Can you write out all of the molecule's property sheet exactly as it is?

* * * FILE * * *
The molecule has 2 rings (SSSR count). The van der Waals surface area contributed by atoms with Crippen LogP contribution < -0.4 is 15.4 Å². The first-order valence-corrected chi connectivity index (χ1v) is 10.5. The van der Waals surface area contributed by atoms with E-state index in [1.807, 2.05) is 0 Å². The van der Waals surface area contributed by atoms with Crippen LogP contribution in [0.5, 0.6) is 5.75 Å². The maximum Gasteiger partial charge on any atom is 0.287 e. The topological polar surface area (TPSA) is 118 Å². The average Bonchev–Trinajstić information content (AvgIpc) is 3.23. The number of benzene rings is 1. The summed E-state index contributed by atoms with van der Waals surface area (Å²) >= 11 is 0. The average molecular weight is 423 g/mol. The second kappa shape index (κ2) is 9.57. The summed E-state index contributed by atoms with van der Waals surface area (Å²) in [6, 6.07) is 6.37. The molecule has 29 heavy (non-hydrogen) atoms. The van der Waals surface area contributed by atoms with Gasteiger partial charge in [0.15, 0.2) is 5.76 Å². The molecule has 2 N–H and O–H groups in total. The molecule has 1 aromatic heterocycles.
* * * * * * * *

The molecule has 2 rings (SSSR count). The van der Waals surface area contributed by atoms with Crippen LogP contribution < -0.4 is 15.4 Å². The first-order valence-corrected chi connectivity index (χ1v) is 10.5. The van der Waals surface area contributed by atoms with E-state index in [1.807, 2.05) is 0 Å². The van der Waals surface area contributed by atoms with Crippen LogP contribution in [0.5, 0.6) is 5.75 Å². The maximum Gasteiger partial charge on any atom is 0.287 e. The topological polar surface area (TPSA) is 118 Å². The average Bonchev–Trinajstić information content (AvgIpc) is 3.23. The number of benzene rings is 1. The summed E-state index contributed by atoms with van der Waals surface area (Å²) >= 11 is 0. The average molecular weight is 423 g/mol. The second kappa shape index (κ2) is 9.57. The summed E-state index contributed by atoms with van der Waals surface area (Å²) in [6, 6.07) is 6.37. The molecule has 29 heavy (non-hydrogen) atoms. The van der Waals surface area contributed by atoms with Gasteiger partial charge in [0.15, 0.2) is 5.76 Å². The molecule has 2 N–H and O–H groups in total. The molecule has 1 aromatic heterocycles.